Peruta v. County of San Diego, No. 10-56971 (9th Cir. 2014)Annotate this Case
Plaintiffs filed suit challenging California's concealed handgun laws. At issue was whether a responsible, law-abiding citizen had a right under the Second Amendment to carry a firearm in public for self-defense. The court concluded that the right to bear arms included the right to carry an operable firearm outside the home and that carrying weapons for the lawful purpose of self defense was a central component of the right to bear arms. The Second Amendment required that the state permit some form of carry for self-defense outside the home. The California scheme did not allow the typical responsible, law-abiding citizen to bear arms in public for the lawful purpose of self-defense. Because the Second, Third, and Fourth Circuits eschewed history and tradition in their analysis of the constitutionality of such regulations, the court found their approaches unpersuasive. Accordingly, the court concluded that the district court erred in denying plaintiffs' motion for summary judgment on the Second Amendment claim because the County's "good cause" permitting requirement impermissibly infringed on the Second Amendment right to bear arms in lawful self-defense.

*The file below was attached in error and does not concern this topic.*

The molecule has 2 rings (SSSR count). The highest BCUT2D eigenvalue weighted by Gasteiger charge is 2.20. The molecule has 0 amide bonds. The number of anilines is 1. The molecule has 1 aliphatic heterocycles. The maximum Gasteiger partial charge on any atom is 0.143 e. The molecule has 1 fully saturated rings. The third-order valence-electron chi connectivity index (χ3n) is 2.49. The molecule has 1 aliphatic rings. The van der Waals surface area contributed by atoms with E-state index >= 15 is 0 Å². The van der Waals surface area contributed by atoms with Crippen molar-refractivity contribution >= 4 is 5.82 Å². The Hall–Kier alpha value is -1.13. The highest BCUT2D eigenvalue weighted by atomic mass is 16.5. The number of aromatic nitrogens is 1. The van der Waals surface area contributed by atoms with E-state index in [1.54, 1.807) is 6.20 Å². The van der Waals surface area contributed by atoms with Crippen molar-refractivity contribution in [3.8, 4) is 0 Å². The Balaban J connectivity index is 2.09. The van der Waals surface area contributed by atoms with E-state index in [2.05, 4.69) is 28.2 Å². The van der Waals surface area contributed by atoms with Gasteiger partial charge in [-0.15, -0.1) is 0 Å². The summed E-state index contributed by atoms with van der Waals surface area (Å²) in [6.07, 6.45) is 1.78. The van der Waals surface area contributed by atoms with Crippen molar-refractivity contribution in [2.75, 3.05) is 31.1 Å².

The court issued a subsequent related opinion or order on November 12, 2014.
The court issued a subsequent related opinion or order on March 26, 2015.
The court issued a subsequent related opinion or order on June 9, 2016.